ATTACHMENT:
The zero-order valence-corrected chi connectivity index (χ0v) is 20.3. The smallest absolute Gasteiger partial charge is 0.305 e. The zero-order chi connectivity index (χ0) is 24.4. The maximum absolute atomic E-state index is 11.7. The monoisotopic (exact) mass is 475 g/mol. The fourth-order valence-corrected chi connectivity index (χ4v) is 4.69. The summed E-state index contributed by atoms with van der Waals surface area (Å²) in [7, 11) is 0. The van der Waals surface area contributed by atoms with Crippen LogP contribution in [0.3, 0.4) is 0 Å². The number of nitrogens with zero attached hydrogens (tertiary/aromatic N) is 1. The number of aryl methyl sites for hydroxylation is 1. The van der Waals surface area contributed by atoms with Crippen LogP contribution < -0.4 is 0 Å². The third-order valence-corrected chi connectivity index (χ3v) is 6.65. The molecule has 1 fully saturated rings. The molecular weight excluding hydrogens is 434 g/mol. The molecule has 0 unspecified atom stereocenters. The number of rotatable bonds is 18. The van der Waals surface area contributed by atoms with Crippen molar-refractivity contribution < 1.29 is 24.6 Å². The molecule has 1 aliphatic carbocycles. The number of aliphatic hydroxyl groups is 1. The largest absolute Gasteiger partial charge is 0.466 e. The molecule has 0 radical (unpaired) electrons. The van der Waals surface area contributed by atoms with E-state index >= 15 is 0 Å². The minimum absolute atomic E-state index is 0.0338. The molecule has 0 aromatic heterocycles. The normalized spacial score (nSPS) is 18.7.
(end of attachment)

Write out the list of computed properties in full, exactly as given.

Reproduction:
The zero-order valence-corrected chi connectivity index (χ0v) is 20.3. The smallest absolute Gasteiger partial charge is 0.305 e. The zero-order chi connectivity index (χ0) is 24.4. The maximum absolute atomic E-state index is 11.7. The monoisotopic (exact) mass is 475 g/mol. The fourth-order valence-corrected chi connectivity index (χ4v) is 4.69. The summed E-state index contributed by atoms with van der Waals surface area (Å²) in [7, 11) is 0. The van der Waals surface area contributed by atoms with Crippen LogP contribution in [0.3, 0.4) is 0 Å². The number of nitrogens with zero attached hydrogens (tertiary/aromatic N) is 1. The number of aryl methyl sites for hydroxylation is 1. The van der Waals surface area contributed by atoms with Crippen LogP contribution < -0.4 is 0 Å². The third-order valence-corrected chi connectivity index (χ3v) is 6.65. The molecule has 1 fully saturated rings. The molecular weight excluding hydrogens is 434 g/mol. The molecule has 0 unspecified atom stereocenters. The number of rotatable bonds is 18. The van der Waals surface area contributed by atoms with Crippen molar-refractivity contribution < 1.29 is 24.6 Å². The molecule has 1 aliphatic carbocycles. The number of aliphatic hydroxyl groups is 1. The largest absolute Gasteiger partial charge is 0.466 e. The molecule has 0 radical (unpaired) electrons. The van der Waals surface area contributed by atoms with E-state index >= 15 is 0 Å². The minimum absolute atomic E-state index is 0.0338. The molecule has 0 aromatic heterocycles. The normalized spacial score (nSPS) is 18.7.